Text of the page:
News quickly spread that Flynn had attempted this quiet arrangement. Reporters, smelling blood in the water, began hammering cabinet members from all angles. They asked Sean Spicer if Flynn had a conversation with Kislyak about the sanctions. Spicer responded by saying he did not. Two days later, Vice President Pence appeared on Face the Nation, where he too denied the assertion.
The FBI then called upon General Flynn—who at this time was formally head of the NSA—to explain just what transpired. Evidently still feeling the pressure of the onslaught around him, Flynn perpetuated his lie. Above all else, this was Flynn’s fatal mistake and it augured his eventual fall. One simply does not lie to the FBI and live long to tell the tale.
It wasn’t until February 9th, a few days after his meeting with the FBI, that his lie was exposed. The Washington Post reported that Flynn had not only lied, but that the White House knew about his perfidy for some time. Vice President Pence was made to look like a fool and Flynn was made to look like he had something to hide. This last part is perhaps the most puzzling of all. Although Flynn went about his conversation with Kislyak in a clandestine way, it’s difficult to see the ways in which it was illicit. Flynn was a prominent member of the transition team and reached out in this capacity. What he did not do was make contact with Kislyak while a member of Trump’s campaign. If he had done this, as ABC News’ Brian Ross had hastily and erroneously reported, Flynn would be on the hook for attempting collusion. But Trump wasn’t a candidate at the time of Flynn’s audience with Kislyak, and unpopular though it might be to say, there appears to have been no overt crime committed by Flynn.
Nevertheless, Flynn felt it necessary to reinvent the truth. Instead of saying what actually took place and facing a temporary political backlash but no further repercussions, he opted to lie to the FBI. More importantly, though, he was found out. He resigned under duress, ostensibly for having lied to Mike Pence, although the administration knew otherwise. The reason all along was for having lied to the FBI.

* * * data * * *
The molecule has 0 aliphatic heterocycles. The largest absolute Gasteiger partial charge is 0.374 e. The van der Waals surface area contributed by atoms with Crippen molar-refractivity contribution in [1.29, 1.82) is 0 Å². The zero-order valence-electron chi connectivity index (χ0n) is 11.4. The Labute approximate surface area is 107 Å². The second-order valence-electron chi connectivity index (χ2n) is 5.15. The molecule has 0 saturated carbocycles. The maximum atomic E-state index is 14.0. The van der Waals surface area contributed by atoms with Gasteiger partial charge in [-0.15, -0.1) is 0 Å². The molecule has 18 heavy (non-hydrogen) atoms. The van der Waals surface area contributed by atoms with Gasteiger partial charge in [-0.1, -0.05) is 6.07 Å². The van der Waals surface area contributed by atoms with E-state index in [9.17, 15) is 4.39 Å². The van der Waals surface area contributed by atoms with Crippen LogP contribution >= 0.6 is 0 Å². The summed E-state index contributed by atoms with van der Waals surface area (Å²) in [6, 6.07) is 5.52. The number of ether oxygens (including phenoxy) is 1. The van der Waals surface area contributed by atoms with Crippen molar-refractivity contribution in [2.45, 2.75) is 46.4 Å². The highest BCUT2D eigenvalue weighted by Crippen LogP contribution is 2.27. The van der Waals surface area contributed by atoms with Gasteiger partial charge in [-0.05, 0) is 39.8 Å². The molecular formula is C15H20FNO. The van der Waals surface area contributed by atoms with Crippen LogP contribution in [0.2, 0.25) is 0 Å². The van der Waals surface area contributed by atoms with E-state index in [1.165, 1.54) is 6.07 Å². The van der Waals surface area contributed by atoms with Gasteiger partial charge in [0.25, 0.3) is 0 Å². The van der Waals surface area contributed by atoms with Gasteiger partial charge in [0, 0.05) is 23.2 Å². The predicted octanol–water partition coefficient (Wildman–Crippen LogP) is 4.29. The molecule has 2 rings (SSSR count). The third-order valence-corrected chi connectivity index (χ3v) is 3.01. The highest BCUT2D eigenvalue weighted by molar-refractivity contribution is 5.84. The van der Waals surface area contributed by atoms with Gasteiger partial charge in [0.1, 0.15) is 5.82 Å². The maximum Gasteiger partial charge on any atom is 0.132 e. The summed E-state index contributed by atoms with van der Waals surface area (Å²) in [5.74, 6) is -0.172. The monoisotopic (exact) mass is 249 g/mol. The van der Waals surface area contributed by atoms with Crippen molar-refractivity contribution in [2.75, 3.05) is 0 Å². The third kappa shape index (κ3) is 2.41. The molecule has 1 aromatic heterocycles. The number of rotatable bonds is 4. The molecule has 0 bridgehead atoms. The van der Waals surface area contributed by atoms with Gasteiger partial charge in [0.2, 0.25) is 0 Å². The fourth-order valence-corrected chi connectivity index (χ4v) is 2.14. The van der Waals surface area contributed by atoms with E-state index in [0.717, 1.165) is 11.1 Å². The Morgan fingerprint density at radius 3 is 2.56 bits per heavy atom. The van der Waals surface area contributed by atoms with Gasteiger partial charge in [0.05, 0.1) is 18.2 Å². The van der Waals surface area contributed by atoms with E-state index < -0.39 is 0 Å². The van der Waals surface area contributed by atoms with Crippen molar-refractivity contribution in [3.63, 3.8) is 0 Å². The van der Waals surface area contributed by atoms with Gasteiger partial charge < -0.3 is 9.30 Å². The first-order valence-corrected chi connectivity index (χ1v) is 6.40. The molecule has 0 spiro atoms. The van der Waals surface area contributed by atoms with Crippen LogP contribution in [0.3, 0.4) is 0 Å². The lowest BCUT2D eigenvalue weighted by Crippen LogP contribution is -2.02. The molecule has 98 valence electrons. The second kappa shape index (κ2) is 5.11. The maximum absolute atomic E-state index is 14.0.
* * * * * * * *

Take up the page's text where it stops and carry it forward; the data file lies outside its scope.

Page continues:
The next day, February 14th, President Trump met with then-FBI director James Comey. As they spoke, the topic of Michael Flynn arose. It is here that Trump is alleged to have asked Comey to lift the bureau’s investigation into Flynn and to famously “see his way clear”. Many thought this proposal tantamount to obstruction of justice, although Comey never acted on the president’s sneaky suggestion.
Shortly thereafter, James Comey was fired and Robert Mueller was handed the reigns to be the special counsel. This is where we find ourselves today. Flynn, the man who rang the “lock her up” tocsin for nearly a year, now faces the real threat of being imprisoned for a long time. His crime—which official reads as “willfully and knowingly making false, fictitious, and fraudulent statements and representations to the FBI”— carries a maximum sentence of five years and a $250,000 fine.
That’s quite a sum of money, especially for a career civil servant who’s spent the past nine months corralling and funding a personal legal team. And as anyone who’s faced dire straits can attest, desperation can lead to ugly bargains. Most observers think this charge will be reduced, with the assumption being that Flynn will cooperate with Mueller’s inquiries. Therein lies a potential danger for President Trump. It appears as though Mueller is going to parlay what he’s won with his indictment of Manafort and Gates and his capture of Papadopoulos and now Flynn into catching the biggest, baddest beetle of all. That, of course, is President Trump.